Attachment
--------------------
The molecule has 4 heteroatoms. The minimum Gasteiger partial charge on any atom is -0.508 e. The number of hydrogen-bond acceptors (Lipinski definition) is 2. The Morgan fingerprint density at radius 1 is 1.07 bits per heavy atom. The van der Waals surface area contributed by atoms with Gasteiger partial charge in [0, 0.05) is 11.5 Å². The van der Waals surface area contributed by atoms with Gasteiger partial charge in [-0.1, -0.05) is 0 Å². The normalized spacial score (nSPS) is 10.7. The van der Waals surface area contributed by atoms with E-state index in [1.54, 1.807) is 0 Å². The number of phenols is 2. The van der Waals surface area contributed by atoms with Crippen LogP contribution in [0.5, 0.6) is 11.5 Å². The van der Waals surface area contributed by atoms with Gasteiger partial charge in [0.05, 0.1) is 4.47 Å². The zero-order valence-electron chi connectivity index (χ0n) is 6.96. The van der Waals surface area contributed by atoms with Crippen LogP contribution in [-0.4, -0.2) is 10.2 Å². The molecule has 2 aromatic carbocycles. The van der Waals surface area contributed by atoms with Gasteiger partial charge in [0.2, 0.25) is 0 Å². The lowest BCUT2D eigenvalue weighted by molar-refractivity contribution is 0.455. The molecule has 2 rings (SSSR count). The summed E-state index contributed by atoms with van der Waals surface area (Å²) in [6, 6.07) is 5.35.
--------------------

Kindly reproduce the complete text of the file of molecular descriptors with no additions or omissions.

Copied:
The molecule has 4 heteroatoms. The minimum Gasteiger partial charge on any atom is -0.508 e. The number of hydrogen-bond acceptors (Lipinski definition) is 2. The Morgan fingerprint density at radius 1 is 1.07 bits per heavy atom. The van der Waals surface area contributed by atoms with Gasteiger partial charge in [0, 0.05) is 11.5 Å². The van der Waals surface area contributed by atoms with Gasteiger partial charge in [-0.1, -0.05) is 0 Å². The normalized spacial score (nSPS) is 10.7. The van der Waals surface area contributed by atoms with E-state index in [1.54, 1.807) is 0 Å². The number of phenols is 2. The van der Waals surface area contributed by atoms with Crippen LogP contribution in [0.5, 0.6) is 11.5 Å². The van der Waals surface area contributed by atoms with Gasteiger partial charge in [0.05, 0.1) is 4.47 Å². The zero-order valence-electron chi connectivity index (χ0n) is 6.96. The van der Waals surface area contributed by atoms with Crippen LogP contribution in [-0.4, -0.2) is 10.2 Å². The molecule has 2 aromatic carbocycles. The van der Waals surface area contributed by atoms with Gasteiger partial charge in [0.2, 0.25) is 0 Å². The lowest BCUT2D eigenvalue weighted by molar-refractivity contribution is 0.455. The molecule has 2 rings (SSSR count). The summed E-state index contributed by atoms with van der Waals surface area (Å²) in [6, 6.07) is 5.35.